How to get good colour from C-41 film scans (external link)

Digitizing film with a digital camera (external link)

  
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alexdesign
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Jun 10, 2013 17:24 |  #7

gonzogolf wrote in post #16017709 (external link)
Go to deviantart.com Do a search for actions. There are many ways to abuse a photo, they have an action for nearly every one.

so you think those photos are being "abused"?


http://www.flickr.com/​photos/62731114@N02/ (external link)

  
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philwillmedia
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Jun 10, 2013 17:39 |  #8

edge100 wrote in post #16017696 (external link)
but this look (which I happen to like, generally, since it's really trying to get to the look of pushed negative film) is EVERYWHERE these days...

Yep, and I don't get it either,
If your pics and film came back from the lab looking like that you'd be wanting an explanation from them as to how they ruined your photos and that they should give your money back.


Regards, Phil
2013/14 CAMS Gold Accredited Photographer | 2010 & 2011 V8 Supercars Aust. Accredited Photographer | 2008, '09, '10 South Aus. Rally Photographer of the Year | Catch Fence Photos - 2009 Photo of the Year (external link)Finallist - 2014 NT Media Awards
"A bad day at the race track is better than a good day in the office" | www.freewebs.com/philw​illmedia (external link)

  
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Black ­ Mesa ­ Images
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Jun 10, 2013 19:30 |  #9

philwillmedia wrote in post #16018319 (external link)
Yep, and I don't get it either,
If your pics and film came back from the lab looking like that you'd be wanting an explanation from them as to how they ruined your photos and that they should give your money back.

Apples and oranges since we "develop our own film":D


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edge100
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Jun 11, 2013 07:24 |  #10

philwillmedia wrote in post #16018319 (external link)
Yep, and I don't get it either,
If your pics and film came back from the lab looking like that you'd be wanting an explanation from them as to how they ruined your photos and that they should give your money back.

The difference is that with negative film, you can push the mids and highlights like this, but ALSO have deep blacks. This is simply because the highlight range of neg film is enormous (at least 7 stops over middle grey), while digital gets you maybe 2 stops over middle grey. Consequently, it becomes very difficult to push the highlights more than a little bit. You really have to know what you're doing.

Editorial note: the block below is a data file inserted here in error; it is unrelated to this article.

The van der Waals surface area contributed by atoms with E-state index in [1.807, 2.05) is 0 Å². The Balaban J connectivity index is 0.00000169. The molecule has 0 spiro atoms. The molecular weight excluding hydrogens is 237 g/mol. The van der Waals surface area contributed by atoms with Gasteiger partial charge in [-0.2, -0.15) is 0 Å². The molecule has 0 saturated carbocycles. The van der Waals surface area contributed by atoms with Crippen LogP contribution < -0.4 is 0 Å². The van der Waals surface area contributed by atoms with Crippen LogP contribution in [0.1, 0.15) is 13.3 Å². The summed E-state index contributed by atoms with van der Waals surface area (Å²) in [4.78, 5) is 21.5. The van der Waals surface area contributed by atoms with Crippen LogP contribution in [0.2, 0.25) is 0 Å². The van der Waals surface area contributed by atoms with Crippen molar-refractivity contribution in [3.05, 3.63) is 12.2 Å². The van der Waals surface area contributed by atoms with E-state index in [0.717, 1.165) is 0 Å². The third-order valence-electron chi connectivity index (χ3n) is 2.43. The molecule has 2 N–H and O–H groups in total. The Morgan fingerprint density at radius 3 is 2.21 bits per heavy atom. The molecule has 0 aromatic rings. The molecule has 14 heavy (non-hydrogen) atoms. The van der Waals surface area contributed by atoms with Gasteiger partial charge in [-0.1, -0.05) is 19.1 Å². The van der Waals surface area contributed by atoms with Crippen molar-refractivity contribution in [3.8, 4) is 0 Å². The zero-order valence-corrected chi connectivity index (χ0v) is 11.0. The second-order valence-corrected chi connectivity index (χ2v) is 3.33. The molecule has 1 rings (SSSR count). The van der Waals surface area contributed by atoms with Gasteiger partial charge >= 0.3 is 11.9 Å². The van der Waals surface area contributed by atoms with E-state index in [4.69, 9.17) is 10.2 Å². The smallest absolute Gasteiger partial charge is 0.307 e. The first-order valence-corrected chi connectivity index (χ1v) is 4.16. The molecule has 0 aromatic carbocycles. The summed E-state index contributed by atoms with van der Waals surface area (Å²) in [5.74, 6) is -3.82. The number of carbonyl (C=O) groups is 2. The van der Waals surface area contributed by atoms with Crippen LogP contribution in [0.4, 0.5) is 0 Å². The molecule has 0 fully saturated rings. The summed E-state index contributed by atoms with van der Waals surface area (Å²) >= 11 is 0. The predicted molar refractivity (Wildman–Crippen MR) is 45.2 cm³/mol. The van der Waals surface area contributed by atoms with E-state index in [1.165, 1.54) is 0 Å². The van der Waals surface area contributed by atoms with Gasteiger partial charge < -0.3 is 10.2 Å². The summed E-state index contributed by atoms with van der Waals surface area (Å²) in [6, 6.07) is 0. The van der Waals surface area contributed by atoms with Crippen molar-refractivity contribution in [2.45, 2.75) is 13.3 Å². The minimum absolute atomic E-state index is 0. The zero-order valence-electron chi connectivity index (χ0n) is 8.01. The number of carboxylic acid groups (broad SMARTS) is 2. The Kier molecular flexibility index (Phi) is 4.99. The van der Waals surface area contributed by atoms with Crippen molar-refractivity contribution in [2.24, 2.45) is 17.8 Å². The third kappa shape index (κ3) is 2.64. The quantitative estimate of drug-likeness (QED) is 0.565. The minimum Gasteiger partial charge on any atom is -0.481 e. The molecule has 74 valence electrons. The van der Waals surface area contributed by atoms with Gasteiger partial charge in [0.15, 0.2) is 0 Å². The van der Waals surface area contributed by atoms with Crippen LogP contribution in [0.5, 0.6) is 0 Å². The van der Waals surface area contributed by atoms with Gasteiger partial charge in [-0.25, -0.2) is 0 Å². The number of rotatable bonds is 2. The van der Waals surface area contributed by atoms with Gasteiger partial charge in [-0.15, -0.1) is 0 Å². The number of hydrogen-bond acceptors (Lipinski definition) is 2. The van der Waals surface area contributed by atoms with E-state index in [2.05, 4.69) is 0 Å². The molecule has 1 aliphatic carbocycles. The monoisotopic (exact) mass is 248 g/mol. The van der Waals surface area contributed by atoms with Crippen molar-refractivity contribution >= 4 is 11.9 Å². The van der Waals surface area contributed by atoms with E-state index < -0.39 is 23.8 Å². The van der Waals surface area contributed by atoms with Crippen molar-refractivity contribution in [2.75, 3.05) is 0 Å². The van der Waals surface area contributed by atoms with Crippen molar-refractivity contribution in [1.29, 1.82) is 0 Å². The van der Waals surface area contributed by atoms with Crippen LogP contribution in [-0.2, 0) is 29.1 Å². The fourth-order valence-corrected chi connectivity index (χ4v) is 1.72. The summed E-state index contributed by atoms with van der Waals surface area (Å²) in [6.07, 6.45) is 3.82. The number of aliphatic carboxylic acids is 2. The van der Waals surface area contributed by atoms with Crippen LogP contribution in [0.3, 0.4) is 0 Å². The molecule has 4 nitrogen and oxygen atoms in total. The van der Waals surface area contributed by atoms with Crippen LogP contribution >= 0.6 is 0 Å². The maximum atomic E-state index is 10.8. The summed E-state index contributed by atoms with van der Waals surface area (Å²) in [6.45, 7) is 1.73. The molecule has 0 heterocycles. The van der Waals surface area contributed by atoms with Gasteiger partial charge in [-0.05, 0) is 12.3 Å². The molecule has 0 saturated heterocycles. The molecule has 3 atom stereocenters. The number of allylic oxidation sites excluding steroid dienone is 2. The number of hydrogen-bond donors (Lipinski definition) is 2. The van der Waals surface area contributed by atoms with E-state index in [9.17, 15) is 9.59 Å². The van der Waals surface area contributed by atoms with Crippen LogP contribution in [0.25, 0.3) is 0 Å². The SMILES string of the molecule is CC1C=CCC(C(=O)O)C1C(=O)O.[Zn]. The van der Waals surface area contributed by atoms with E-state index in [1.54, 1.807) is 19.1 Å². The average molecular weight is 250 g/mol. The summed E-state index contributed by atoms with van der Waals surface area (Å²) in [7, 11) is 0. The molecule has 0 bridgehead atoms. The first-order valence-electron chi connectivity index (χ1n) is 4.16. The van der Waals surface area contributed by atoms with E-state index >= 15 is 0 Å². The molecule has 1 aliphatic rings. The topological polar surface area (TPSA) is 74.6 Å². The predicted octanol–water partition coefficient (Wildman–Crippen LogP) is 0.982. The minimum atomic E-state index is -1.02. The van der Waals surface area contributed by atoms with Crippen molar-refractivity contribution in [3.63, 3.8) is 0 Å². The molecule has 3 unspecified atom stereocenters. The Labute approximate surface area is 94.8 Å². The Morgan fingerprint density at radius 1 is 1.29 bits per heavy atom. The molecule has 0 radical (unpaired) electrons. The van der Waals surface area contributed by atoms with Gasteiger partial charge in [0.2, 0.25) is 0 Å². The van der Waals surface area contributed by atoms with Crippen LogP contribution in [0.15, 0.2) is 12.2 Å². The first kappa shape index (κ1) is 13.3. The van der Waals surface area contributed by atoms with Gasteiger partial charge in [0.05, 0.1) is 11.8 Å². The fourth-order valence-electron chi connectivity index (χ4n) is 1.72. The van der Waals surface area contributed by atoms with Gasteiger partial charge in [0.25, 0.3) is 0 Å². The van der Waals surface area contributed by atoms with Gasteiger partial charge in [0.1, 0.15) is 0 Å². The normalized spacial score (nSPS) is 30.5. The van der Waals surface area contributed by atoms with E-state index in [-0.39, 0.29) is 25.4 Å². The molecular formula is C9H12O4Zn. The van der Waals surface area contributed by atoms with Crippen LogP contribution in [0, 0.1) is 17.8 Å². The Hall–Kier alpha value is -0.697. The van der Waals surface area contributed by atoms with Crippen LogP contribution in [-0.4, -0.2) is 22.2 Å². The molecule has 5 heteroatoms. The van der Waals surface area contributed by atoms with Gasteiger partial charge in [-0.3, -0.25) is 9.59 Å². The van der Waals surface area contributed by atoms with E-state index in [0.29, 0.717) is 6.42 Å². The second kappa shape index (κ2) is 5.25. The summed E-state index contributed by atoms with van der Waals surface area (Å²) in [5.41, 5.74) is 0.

Street and editorial photography in Toronto, Canada (external link)
Mirrorless: Fujifilm X-Pro1
Film: Leica MP | Leica M2 | CV Nokton 35/1.4 | CV Nokton 40 f/1.4 | Leitz Summitar 50 f/2 | Canon 50 f/1.2 LTM | Mamiya 7 | Mamiya 80 f/4.0 | Mamiya 150 f/4.5 | Mamiya 43 f/4.5
How to get good colour from C-41 film scans (external link)

Digitizing film with a digital camera (external link)

  
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airfrogusmc
I'm a chimper. There I said it...
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Jun 11, 2013 07:30 |  #11

Study color theory. Use soft colors that work well together. Use lighting that is not contrasty and does not create deep shadows and/or a lot of contrast. Then control contrast and saturation in post.




  
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gonzogolf
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Jun 11, 2013 09:57 |  #12

alexdesign wrote in post #16018277 (external link)
so you think those photos are being "abused"?

I think that there is a fine line between a color treatment and a mistreatment. Usually if you dont develop a technique through trial and error but try to buy or copy somebody elses shortcut it usually ends in gimmickry.




  
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How to do pastel photos